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Monthly Town Meeting - October 2000

Water problems corrected

Residents were told it was safe to drink the water on Thursday, September 28. following a two-day "precautionary boil water notice" enforced Tuesday, September 26. A pump had malfunctioned at the water treatment plant in the early morning hours causing high turbidity in the water supply.

The alarm went off at 1:30 a.m on Tuesday morning indicating that the pump controlling the flow of one of the chemicals into the water was not working. Doug Wantz, superintendent of public works, arrived at the plant within 30 minutes to shut down the system.

He calculated that during that half hour approximately 3,500 gallons of water with a turbidity value of 23.0 got into the 500,000 gallons of water in the storage tank which has a turbidity value of .06. Further computing showed that the water turbidity was still well below the required turbidity value of .5, but the town is required by law to notify the Maryland Department of the Environment (MDE) after such an incident.

The MDE notified the Frederick County Health Department who put the "boil water notice" into effect and closed the town’s restaurants until the situation could be rectified. The health department offered the restaurants the use of potable water tankers, which they chose not to use.

Samples of water were taken from various areas of the water system on Tuesday and Wednesday and sent to a certified laboratory for testing. Twenty-four hours later all samples proved negative for the presence of bacteria, viruses and protozoans. With these reports showing the water was safe to drink, the MDE and FCHD rescinded the precautionary boil water notice on Thursday morning. Residents and all affected businesses were notified immediately by hand-delivered house-to-house notices, telephone calls, and TV and radio announcements.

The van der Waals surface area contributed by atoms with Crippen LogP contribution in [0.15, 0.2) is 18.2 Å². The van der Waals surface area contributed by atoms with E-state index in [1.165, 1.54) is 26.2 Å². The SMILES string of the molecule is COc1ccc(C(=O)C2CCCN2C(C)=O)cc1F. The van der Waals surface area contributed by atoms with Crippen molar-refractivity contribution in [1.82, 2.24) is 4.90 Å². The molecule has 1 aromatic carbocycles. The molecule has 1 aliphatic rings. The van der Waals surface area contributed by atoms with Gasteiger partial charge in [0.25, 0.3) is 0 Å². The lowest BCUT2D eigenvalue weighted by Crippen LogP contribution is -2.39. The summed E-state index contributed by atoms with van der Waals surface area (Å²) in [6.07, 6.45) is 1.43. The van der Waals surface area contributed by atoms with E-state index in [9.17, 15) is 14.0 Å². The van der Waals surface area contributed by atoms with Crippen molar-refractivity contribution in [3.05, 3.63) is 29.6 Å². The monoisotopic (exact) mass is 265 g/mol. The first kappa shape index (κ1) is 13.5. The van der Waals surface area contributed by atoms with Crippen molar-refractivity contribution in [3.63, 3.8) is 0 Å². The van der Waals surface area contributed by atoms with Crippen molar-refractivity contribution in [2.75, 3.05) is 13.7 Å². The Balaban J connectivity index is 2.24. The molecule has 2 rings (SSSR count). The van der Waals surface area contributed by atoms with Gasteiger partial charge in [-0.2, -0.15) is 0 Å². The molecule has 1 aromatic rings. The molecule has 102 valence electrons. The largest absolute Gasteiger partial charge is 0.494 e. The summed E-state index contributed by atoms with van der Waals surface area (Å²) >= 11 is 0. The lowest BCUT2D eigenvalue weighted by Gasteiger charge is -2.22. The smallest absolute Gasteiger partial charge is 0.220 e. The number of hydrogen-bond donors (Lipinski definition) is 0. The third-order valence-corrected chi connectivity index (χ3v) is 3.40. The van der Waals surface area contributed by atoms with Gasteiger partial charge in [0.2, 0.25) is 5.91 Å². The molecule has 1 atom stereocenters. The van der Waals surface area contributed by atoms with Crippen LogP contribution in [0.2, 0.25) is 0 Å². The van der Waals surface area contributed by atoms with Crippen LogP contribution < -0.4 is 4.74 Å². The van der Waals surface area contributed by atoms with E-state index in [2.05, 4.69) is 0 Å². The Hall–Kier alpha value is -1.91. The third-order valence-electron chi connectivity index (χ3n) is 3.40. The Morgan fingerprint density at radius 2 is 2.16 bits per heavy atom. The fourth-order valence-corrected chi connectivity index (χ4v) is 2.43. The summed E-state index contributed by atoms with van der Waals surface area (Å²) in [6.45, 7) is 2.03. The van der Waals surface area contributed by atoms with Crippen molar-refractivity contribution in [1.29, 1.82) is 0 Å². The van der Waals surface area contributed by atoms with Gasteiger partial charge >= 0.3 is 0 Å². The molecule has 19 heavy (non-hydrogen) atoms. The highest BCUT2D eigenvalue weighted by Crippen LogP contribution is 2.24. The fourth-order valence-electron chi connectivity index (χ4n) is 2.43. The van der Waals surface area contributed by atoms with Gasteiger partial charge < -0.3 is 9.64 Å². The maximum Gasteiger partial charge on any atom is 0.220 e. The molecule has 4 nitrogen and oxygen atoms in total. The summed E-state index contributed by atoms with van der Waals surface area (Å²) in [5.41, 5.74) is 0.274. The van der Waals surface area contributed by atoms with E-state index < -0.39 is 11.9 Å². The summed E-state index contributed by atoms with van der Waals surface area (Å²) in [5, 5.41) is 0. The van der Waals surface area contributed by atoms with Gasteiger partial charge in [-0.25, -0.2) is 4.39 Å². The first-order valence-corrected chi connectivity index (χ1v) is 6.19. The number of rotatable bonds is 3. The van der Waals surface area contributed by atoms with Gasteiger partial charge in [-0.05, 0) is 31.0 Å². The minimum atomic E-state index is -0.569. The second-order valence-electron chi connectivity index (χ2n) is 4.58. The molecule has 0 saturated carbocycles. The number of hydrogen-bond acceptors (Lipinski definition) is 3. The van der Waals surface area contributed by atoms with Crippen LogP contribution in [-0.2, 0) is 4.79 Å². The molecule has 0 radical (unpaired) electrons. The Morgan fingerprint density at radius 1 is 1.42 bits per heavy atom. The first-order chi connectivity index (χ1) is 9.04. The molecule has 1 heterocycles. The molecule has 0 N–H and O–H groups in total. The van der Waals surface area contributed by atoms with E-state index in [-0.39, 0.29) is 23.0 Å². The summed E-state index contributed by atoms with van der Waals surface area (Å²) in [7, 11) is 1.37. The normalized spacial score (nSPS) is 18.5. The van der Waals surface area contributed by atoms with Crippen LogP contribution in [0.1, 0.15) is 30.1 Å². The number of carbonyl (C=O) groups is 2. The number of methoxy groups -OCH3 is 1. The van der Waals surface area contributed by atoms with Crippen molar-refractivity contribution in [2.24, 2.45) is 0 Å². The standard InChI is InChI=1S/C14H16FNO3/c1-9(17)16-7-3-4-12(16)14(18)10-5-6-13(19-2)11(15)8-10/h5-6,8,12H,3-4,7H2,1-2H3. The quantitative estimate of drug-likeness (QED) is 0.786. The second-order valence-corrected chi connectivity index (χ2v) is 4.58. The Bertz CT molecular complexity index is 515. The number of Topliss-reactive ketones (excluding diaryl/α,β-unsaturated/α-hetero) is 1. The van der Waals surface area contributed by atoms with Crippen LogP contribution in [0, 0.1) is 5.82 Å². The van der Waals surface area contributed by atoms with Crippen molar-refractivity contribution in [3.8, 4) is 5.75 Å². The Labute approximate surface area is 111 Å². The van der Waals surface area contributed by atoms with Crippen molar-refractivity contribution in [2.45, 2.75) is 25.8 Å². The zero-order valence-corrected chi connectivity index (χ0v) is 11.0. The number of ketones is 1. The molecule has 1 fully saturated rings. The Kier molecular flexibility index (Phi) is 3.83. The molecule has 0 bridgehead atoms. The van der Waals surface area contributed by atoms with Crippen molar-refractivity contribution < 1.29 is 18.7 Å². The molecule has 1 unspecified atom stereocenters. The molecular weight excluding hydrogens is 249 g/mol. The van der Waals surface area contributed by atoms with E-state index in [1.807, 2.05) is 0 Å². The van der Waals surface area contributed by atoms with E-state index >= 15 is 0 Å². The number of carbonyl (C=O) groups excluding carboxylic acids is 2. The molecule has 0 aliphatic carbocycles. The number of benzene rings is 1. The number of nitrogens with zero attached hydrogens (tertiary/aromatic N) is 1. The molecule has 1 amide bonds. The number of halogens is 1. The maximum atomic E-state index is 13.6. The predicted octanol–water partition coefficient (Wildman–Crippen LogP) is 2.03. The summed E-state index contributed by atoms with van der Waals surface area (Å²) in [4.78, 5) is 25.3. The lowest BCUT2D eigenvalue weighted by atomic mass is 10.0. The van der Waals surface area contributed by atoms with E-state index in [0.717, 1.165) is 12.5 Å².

In order to avoid a repeat of such a problem, Mayor William Carr said the town plans to eliminate the use of surface water from Rainbow Lake and will rely solely on the town’s well water. This safeguard will be taken in cooperation and effort with the Maryland Department of the Environment.

Enforcement of Parking Regulations in the town to begin November 1

The commissioners have agreed that beginning November 1, 2000, all parking regulations will be enforced. For October only, warning tickets will be given for wrong-way parking. At the September 11 town meeting Bob Rosensteel, Jr. told the commissioners that he was displeased with the recent enforcement of parking regulations.

He said people have been parking the wrong way for years in several areas of the town and that he thought it was unfair to begin ticketing the offenders without some sort of warning. He had received a $25 ticket and hoped the commissioners would consider waiving the fee this time and give fair warning to the town that parking restrictions will be enforced. "I think the town should be user friendly, and I hope you will consider this procedure in the future," he said.